I’m in Kona this week for Ironman Hawaii even though I have no one competing in it for the first time in many years. Two of the pros I coach, Justin Daerr and Jim Vance, qualified but for personal reasons decided not to race here this year. They will both be doing Ironman Arizona in November instead. That’s good for me since I live just up the road about 15 miles. Both are training quite well and I expect they will also race well.
This is my twelfth trip to Kona for the Ironman. My first was in 1989 which was probably the greatest Ironman triathlon ever. Dave Scott and Mark Allen went shoulder to shoulder for nearly the entire day with Mark taking the lead and the win near the end of the run. I can recall standing at about the 5-mile mark on Ali’i Drive on the old course with sweat pouring out of me as Mark and Dave ran by at sub-6-minute pace. The heat and humidity were unbearable that year. That Marks’ run split is still the fastest ever in Hawaii is a testament to his physical and mental preparation.
On Thursday morning I always do a talk to a group of family physicians there for Dr. John Post’s Orthopedic Update seminar. The bottom line of my talk is that exercise is the most potent medicine these docs can prescribe for their patients. I go through classic research that shows how it prevents or reverses the symptoms of almost every lifestyle disease known to Western society. While a little out of my realm of high-level performance, it is nevertheless a lot of fun. Dr. Post always has some interesting speakers.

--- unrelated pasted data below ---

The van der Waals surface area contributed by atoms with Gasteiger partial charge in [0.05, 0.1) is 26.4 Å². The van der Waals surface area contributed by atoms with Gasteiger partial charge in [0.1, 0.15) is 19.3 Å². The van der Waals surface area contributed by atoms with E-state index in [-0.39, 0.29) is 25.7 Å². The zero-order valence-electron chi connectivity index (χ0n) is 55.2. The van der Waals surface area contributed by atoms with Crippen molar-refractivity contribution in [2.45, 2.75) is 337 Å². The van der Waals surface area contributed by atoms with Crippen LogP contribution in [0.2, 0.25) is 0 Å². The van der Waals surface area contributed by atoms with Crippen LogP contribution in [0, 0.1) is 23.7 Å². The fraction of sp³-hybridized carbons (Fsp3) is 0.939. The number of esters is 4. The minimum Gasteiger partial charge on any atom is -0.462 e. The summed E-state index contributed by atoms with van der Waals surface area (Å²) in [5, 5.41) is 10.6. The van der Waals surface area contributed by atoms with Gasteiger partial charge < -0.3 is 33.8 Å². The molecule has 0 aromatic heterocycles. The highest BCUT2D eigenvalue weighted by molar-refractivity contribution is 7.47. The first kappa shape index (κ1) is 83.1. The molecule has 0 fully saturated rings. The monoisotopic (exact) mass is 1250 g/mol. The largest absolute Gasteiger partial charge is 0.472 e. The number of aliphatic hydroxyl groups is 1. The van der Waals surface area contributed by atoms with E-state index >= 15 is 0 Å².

A couple of years ago he invited the father and son racing team Dick and Rick Hoyt to talk about their experiences not only in racing but also in dealing with the medical profession. You may know that son Rick has cerebral palsy so Dick pulls him in a raft during the swim, rides a bike with a special seat for his son, and pushes Rick in an oversized “stroller” for the marathon. They didn’t finish the race that year and I believe I saw that they have decided to forego any more Ironman racing since Dick is now in his 60s.
The last two years Dr. Post has invited Bob Scott to speak. Bob is the holder of the 75-79 age group course record at something like 13:27. If Ironman was age-graded I expect that would have won the race when he did it a couple of years ago. That’s a remarkable performance and gives me hope that I can train and race at a high level as I approach my late 60s.
About four years ago Dr. Post invited an athlete whose daughter died as a child. Her dying wish was that her dad would be allowed into the Hawaii Ironman. WTC, the owner of the race at that time, heard of it and gave him a slot. It was a heart-tugging story which the TV coverage featured that year. Even with the death-hardened doctors in attendance, there wasn’t a dry eye in the place when he told his story and how he and his wife worked with the physicians right up until the end.
The Kona trip is a chance for my son, Dirk, and me to represent TrainingPeaks and TrainingBible Coaching by meeting with people in the industry who we talk or trade emails with throughout the year while also making new acquaintances. And this year we’ll wrap it up by spending next week in Kauai with our wives and Dirk’s daughter. It’s a great way to end the season. So I may be away from my computer for a few days. But then again I may change my mind after seeing something that sparks my interest.